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A guide to available packaging options that shows how to pick one that attracts attention by reflecting buyers' values.
To a large extent, packaging decisions flow from distribution channel decisions. For example, if you're going to sell software that will be downloaded over the Internet, you won't need to design a box to sit on the shelf at the local computer retailer.
Packaging must, at a minimum, be functional. When designing a new product, you should test the packaging under real-life conditions for things like storage under varying temperatures, lighting and humidity conditions, as well as shipping through all distribution channels, assuming that rough handling may occur. Shelf life studies for age deterioration are also useful. For example, for some products, the package size should not contain a quantity larger than can be used by the average consumer before becoming obsolete.
For service businesses, "packaging" represents the way the firm communicates its sources of uniqueness to buyers and end users. Packaging for service companies can be a collection of logo identifications on clothing, uniforms, tools, stationery, forms, hang tags and other paraphernalia. Packaging can also be the unique style in which a company provides its services. For example, certain elite hotels are distinguished by their concierge services as much as by their guest rooms and physical amenities.
Packaging designs should communicate the business's "positioning" or unique set of values. For example, Marshall Field's department stores are positioned as upscale and fashionable, but a good value for high-income shoppers. Clothing boxes are more expensive white, glossy stock on both sides, imprinted with the Marshall Field's logo in dark green.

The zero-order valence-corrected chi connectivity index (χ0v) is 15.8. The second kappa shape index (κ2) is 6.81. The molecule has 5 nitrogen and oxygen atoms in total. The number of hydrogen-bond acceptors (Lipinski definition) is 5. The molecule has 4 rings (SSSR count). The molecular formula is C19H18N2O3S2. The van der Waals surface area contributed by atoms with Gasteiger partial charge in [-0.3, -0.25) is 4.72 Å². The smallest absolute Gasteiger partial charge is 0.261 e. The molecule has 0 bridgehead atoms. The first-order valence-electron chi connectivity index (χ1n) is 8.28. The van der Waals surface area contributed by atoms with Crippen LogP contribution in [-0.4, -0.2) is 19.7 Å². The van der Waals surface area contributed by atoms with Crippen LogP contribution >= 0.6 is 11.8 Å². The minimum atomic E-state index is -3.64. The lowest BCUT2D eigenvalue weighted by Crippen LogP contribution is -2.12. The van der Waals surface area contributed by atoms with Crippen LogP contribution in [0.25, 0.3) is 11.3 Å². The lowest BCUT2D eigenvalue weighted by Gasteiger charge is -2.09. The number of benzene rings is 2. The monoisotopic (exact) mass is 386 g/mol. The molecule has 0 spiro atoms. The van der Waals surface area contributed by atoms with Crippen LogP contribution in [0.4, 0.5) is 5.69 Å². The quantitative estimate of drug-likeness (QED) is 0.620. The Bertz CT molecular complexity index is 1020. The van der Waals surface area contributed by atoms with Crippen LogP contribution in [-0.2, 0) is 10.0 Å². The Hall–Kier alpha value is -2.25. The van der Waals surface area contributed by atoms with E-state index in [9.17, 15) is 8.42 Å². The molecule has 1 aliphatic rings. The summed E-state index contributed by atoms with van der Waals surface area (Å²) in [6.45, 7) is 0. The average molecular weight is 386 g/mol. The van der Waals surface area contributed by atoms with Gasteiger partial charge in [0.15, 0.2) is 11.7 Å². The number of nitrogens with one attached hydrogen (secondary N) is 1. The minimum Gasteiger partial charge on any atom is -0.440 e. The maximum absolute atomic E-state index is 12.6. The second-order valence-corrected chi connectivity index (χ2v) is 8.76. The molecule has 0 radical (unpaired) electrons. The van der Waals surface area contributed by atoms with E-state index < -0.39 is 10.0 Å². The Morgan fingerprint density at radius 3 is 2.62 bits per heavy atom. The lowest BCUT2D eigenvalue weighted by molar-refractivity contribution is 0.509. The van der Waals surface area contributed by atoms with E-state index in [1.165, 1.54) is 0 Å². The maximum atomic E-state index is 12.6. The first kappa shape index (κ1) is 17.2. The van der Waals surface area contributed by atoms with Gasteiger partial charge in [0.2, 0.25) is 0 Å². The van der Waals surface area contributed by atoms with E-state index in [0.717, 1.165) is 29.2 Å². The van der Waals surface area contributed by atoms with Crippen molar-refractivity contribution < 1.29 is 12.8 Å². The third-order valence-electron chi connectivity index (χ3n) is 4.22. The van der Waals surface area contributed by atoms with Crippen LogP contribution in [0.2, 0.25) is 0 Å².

This contrasts with specialty clothing stores (e.g., Kohl's in the Midwest), which do not carry a full line of clothing, and which target middle-income shoppers. Clothing boxes, available mostly during the Christmas season, are unbleached brown stock on both sides, with a red printed logo. It would be a disadvantage for these stores to have the same package box as Marshall Field's for their price-conscious middle-income shoppers.
Walk through any store and look at packages on the shelves. Decide which ones catch your eye in any given section, and why. Chances are the majority of packages that stand out have what's called "graphic identity."
Graphic identity is defined as a unique two or three dimensional graphic symbol that may be recognized by target buyers as being associated with a particular brand or business. Sometimes this graphic identity takes the simple form of a unique brand logo or name with unusual letter shapes.
Exxon, for example, is an artificial computer-derived name without prior meaning. However, the unusual double XX in the name provides a unique graphic identity that makes this name recognizable even at distances where normal words are unreadable.
A precise definition of your target buyer's demographics, lifestyle, activities and interests is key to designing a package that reflects your buyers' values and will attract buyers to it on the shelf, or wherever else your products or services are available.